20 years ago, Nintendo released what would become one of the most influential video games for the next 20 years. From slashing monsters to solving dungeon mazes, from open-world exploration to creating a destiny. Its a game that had everything. Who knew a 32MB cartridge could hold so much magic?
There are many words to describe the Ocarina of Time experience. The one that springs to mind today, looking back on the unforgettable experiences Ocarina of Time delivers, is preparation. The vivid introduction begins with the subtle sound of a horse galloping. What follows is an almost-soothing soft-piano number that seamlessly transforms into one of Ocarina of Time’s many mournful melodies. It serves as a taste of things to come; danger, discovery, destiny. It is one of many sequences that was technologically innovative of the time, whilst still remaining incredibly evocative today. And so, 20 years ago this week, one of the world’s greatest and most important video games, The Legend of Zelda: Ocarina of Time, was released.
Any entry into the Legend of Zelda series is a noteworthy release of anyone’s gaming calendar. But even this, coming 6 years after the grand adventure A Link to the Past, was an epic 3D open-world adventure that didn’t seem possible until it became reality. Coming at a time when the journalistic written word and screenshots were the only viable means of hype, it was there in abundance.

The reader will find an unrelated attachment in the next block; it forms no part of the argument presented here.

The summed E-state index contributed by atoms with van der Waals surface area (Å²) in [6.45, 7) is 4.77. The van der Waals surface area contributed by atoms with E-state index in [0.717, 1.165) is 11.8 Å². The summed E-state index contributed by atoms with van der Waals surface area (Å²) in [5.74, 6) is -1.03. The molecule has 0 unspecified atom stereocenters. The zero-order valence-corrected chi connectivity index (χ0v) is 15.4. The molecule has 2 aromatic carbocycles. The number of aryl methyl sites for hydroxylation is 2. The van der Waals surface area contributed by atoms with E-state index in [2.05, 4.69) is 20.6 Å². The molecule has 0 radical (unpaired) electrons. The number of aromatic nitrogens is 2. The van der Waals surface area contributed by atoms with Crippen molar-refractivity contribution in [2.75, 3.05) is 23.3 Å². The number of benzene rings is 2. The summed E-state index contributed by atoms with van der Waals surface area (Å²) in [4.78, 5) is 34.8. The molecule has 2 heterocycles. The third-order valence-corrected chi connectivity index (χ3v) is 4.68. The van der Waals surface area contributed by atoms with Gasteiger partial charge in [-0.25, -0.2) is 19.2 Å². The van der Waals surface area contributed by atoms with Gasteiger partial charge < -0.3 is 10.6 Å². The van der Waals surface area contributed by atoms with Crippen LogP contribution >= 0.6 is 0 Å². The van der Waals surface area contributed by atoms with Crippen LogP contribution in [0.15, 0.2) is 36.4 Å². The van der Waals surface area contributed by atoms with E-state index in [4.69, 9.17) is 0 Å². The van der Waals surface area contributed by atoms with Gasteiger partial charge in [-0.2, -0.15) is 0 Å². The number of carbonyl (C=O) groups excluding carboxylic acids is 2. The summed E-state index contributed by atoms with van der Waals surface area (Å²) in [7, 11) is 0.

This was the N64’s biggest release to date, and it showed; upon its UK release on 11th December 1998, it was quickly a sought-after item due to a stock shortage. Its impact was clearly underestimated, and 17-year-old me was a hugely despondent figure upon missing out on that initial supply. That is until, on one college lunch break, I stumbled across a game store that had just opened in time for the Christmas rush. And there it was: the final copy in the shop. Its simplistic yet gold-on-black box art glistening at me. It was my very own ‘what’s in the chest’ Zelda moment, in retrospect. Indeed, Ocarina of Time was the birth of those treasure-finding moments, which has become a series-constant ever since. Even with all the hype, perfect reviews and scores, only upon that first glimpse of the iconic introduction prepared me for what was to come.
For what is now remembered as a childhood classic, Ocarina of Time is a bleak and scary tale at times. Link’s initial and indicative nightmare of Princess Zelda fleeing from Hyrule Castle and being pursued by the demonic Ganandorf is a lot for a young lad to deal with. All things considered, I managed OK. But all jokes aside, there is a lot of burden placed upon our young Link. His transition into a young man is akin to that of Simba in The Lion King; his forced absence has led his homeland into ruin, and only he can stop the evil that has corrupted it. If you think about it, it’s pretty deep.